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Democratic Presidential Candidate Bernie Sanders Urges White House To ‘Speak out Boldly’ On Kashmir

US Senator Bernie Sanders was Addressing the annual convention of the Islamic Society of North America, the largest organization representing muslims of north America.

WASHINGTON – US Senator Bernie Sanders, who is running for the Democratic nomination for the White House, on Saturday called for the Trump administration to “speak out boldly” in support of human rights in Kashmir and “UN-backed” resolution of the dispute that respects the will of Kashmiris.

Addressing the annual convention of the Islamic Society of North America, the largest organization representing Muslims of North America, the senator also spoke about other areas of concern for the community such as Chinese interment of Xinjiang Muslims, “independent and viable” state for Palestinians, and the conflict in Yemen.

Sanders was introduced to the gathering by his campaign manager Faiz Shakir, an American of Pakistani descent. It must be noted for context that India-American lawmaker Ro Khanna is the co-chairman of Sanders’s presidential campaign, but he has taken a completely different stand on the issue. “Kashmir is an internal matter for India’s democracy and Pakistan Prime Minister Imran Khan needs to cool his heated rhetoric and not escalate the matter into a war or a conflict,” he is reported to have said recently.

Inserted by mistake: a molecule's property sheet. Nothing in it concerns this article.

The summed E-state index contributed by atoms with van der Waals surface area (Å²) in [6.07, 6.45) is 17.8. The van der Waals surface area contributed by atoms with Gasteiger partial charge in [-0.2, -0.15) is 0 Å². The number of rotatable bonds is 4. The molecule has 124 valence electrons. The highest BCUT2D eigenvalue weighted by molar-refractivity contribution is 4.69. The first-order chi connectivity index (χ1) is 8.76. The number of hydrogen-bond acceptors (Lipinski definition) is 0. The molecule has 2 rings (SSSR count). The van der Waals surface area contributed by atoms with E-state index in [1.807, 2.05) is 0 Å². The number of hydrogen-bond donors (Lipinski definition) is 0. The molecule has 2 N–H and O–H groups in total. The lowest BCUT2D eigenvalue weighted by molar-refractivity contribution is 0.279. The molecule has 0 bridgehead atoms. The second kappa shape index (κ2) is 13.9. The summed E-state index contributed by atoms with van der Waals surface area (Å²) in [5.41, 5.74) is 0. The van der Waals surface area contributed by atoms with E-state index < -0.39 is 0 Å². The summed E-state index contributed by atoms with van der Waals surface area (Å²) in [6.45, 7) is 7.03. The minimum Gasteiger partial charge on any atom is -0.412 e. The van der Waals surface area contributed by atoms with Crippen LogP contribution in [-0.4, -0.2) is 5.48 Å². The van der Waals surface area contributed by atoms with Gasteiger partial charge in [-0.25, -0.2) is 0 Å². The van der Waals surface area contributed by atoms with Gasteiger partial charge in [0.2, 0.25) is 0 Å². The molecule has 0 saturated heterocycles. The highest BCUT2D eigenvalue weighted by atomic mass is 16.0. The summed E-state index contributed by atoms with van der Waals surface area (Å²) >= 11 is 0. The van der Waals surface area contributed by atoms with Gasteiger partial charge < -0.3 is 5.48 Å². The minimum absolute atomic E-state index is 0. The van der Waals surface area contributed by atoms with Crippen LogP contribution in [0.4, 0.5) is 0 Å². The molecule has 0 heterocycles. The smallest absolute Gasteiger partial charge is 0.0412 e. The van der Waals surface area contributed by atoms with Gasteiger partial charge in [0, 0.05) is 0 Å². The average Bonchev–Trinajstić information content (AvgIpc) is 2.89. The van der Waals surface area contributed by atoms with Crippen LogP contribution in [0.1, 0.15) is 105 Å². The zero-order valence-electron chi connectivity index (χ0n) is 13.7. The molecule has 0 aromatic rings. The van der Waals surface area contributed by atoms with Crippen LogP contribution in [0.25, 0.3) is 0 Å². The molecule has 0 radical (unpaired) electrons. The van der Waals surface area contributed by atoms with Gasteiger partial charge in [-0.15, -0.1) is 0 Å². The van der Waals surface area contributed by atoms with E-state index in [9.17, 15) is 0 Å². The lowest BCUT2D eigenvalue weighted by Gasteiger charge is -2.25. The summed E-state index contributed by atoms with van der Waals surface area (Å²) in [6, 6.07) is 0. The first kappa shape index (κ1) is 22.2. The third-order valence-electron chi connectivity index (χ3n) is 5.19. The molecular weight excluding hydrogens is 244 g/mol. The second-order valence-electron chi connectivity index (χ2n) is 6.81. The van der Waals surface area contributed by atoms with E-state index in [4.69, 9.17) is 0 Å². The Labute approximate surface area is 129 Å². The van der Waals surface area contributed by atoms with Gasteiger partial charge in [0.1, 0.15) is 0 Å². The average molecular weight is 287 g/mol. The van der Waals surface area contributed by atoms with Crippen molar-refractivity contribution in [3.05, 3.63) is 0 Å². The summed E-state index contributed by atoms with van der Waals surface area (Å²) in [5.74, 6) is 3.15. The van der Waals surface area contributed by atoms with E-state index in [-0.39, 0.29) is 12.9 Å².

The senator’s remarks on Kashmir hewed close to the portrayal of the Kashmir situation by the government of Pakistan in its bid to seek international intervention and of the United Nations, even when the world body has itself reminded Pakistan of its commitments under the 1972 Simla Agreement, to resolve all disputes with India bilaterally.

“India’s action is unacceptable,” Sanders said. “The communications blockade must be lifted immediately and the United States government must speak out boldly in support of international humanitarian law and in its support of a UN-backed peaceful resolution that respects the will of the Kashmiri people.”

The Trump administration has repeatedly emphasized the need for India and Pakistan to resolve the dispute bilaterally after an initial offer from the US president to mediate, which has now been taken off the table in acknowledgement of India’s long-standing opposition to third-party intervention.

The administration has also said that the revocation of Kashmir’s autonomy was an “internal decision” of India.

Sanders said he is “deeply concerned” about the situation in Kashmir, stemming from the revocation of the state’s autonomy, the “crackdown on dissent” and the “communications blackout”.

The crackdown, he added, was denying Kashmiris access to medical care and the travel restrictions are “threatening the life-saving care that patients need.”

Other US lawmakers, even those who have long supported stronger ties with India, such as Eliot Engel and Bob Menendez, both powerful Democrats, have also raised the issue of human rights in Kashmir in the past. They had not commented on the revocation of Article 370 and had cautioned Pakistan against retaliatory actions and infiltrations across the Line of Control.

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